Image: Snow-covered air temperature sensor
U.S. Geological Survey via AP
This air temperature sensor at the Big Black River shelter in Maine helped confirm a record cold for the state.
updated 2/11/2009 10:24:51 AM ET 2009-02-11T15:24:51

Teeth are chattering in New England, where scientists just spent about a month scrutinizing weather data before proclaiming that, yes, Maine has pulled even with Vermont in bragging rights for the region's lowest recorded temperature — 50 below.

That's wicked cold, as a New Englander might say, the breath freezing in a puff on the first syllable. But even though it's far from the chilliest the nation has ever seen, the attention to detail in declaring the tie — and not really the temperature itself — might show how deeply we feel about the weather.

"The general public, meteorologists and the media ... we're fascinated with extremes, whether it be with extreme snowfall, or how much rain fell, or in this case, how cold did it get," said Hendricus Lulofs, chief meteorologist at the National Weather Service bureau in Caribou. "It's the fascination of achieving something, or maybe having measured something that at least in modern times has never been measured before."

The frigid Fahrenheit reading was recorded about 7:15 a.m. Jan. 16 at a remote data-collecting station in Big Black River, about four miles from the Canadian border. It ties the record set in 1933 in Bloomfield, Vt., for New England's lowest temperature in roughly a century of record-keeping, and reflects the actual air temperature, not the wind chill factor.

But weather experts don't award temperature extremes willy-nilly.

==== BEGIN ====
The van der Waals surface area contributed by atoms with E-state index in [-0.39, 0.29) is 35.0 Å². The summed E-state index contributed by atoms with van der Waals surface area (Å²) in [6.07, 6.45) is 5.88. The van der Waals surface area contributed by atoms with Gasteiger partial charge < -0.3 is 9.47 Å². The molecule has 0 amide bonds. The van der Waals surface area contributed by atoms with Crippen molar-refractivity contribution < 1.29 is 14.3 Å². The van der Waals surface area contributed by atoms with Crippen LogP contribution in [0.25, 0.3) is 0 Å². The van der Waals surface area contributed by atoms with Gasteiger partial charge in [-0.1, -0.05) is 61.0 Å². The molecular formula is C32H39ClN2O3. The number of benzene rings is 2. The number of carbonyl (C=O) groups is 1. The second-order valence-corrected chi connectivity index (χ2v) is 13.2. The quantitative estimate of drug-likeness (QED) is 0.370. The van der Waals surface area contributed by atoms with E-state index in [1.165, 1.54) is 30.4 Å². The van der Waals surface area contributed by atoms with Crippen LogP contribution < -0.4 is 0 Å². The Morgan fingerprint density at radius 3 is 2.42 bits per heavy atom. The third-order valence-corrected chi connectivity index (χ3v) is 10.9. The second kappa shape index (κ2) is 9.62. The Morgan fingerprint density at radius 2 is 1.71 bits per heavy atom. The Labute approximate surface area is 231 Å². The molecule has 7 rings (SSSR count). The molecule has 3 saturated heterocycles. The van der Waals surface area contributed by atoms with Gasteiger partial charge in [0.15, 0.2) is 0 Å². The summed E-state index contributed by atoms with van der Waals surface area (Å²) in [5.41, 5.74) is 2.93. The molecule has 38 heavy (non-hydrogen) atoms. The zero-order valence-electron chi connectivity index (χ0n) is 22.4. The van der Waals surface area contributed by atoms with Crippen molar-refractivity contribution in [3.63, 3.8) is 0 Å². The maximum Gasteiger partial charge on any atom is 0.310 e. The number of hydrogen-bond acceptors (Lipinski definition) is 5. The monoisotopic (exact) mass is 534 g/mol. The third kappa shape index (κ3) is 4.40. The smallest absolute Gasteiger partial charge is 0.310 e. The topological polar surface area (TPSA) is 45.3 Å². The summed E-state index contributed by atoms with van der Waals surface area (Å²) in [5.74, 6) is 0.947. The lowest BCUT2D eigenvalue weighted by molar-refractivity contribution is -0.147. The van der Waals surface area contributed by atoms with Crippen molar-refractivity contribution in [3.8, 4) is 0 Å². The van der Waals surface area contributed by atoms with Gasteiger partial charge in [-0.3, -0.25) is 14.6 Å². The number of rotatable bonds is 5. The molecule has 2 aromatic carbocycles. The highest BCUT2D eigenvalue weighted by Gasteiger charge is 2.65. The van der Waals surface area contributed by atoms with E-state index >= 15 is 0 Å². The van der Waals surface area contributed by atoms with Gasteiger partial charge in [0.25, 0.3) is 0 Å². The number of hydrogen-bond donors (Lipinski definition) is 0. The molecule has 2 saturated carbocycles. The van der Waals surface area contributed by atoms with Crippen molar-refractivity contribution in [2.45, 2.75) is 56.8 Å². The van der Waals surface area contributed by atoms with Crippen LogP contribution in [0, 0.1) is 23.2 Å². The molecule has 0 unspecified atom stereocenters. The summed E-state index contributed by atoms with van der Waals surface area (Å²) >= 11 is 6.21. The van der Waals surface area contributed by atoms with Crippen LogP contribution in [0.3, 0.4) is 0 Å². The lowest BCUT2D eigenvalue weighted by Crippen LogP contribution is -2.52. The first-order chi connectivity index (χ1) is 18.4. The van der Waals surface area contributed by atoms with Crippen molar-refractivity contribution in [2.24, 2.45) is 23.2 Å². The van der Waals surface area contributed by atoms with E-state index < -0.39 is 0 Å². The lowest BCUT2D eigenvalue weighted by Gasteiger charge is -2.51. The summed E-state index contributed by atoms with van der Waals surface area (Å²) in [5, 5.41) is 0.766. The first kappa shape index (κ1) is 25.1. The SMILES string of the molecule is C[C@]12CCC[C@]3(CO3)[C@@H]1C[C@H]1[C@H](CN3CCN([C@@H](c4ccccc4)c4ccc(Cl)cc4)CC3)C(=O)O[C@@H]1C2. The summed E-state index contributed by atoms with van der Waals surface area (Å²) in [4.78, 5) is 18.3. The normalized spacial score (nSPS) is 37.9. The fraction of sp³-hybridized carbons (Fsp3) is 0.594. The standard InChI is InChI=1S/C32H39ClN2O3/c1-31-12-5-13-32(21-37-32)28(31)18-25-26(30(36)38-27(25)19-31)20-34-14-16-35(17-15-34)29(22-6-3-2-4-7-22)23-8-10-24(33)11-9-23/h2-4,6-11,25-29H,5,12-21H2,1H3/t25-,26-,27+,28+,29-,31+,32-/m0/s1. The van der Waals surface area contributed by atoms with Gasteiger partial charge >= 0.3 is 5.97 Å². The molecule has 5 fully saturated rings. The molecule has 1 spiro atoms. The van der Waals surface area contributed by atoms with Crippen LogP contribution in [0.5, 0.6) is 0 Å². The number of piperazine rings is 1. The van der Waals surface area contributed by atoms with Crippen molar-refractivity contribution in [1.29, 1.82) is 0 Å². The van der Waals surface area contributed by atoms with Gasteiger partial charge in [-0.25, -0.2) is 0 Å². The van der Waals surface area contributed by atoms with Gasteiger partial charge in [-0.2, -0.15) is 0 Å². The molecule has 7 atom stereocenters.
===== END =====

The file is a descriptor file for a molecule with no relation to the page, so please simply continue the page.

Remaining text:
The National Weather Service's first report of what appeared to be a new record low activated a group called the State Climate Extreme Committee, whose members represent state and federal weather agencies. They examined all data pertaining to the reading and called for a testing of the thermistor, an electrical device used in measuring temperatures.

By chance, a monitoring crew that been at the site 10 days before the minus-50 reading checked the device and found it in perfect working order. But before any final decisions were made, a device just like the one at Big Black River had to be tested at 50 below, and it, too, turned out to be on the mark.

"It turned out it was spot on," said Bob Lent, Maine director of the U.S. Geological Survey, which shares its monitoring sites with the National Oceanic and Atmospheric Administration.

Voting and a final call
A vote was taken by the State Climate Extreme Committee, and the final call was made by the National Climatic Data Center, based in Asheville, N.C.

Maine's new record beats the old 48-below mark set in 1925 in Van Buren, also in the northern part of the state. The Jan. 16 low came as part of a blast of arctic air that swept across the state, leaving many other spots in the state shivering in temperatures that were in the double digits below zero.

The record on New Hampshire's Mount Washington, known for its wild weather extremes, is "only" 47 below.

-129 in Antarctica is coldest
While Mainers may be proud to bolster their hearty reputation with the new who-can-survive-this temperature, the minus-50 is nothing like what other parts of the continent, not to mention the world, have seen.

The lowest temperature in North America — 81 below — was recorded on Feb. 3, 1947, at Snag, Yukon Territory in Canada. In the United States, the coldest reading was minus 80 at Prospect Creek, Alaska, on Jan. 23, 1971. And in the lower 48, the all-time cold spot is Rogers Pass, Mont., where it was minus 70 on Jan. 20, 1954, according to NOAA records.

The lowest natural temperature ever recorded on Earth was 129 below at the Russian Vostok Station in Antarctica on July 21, 1983.

Now, that's wicked cold.

Copyright 2009 The Associated Press. All rights reserved. This material may not be published, broadcast, rewritten or redistributed.


Discussion comments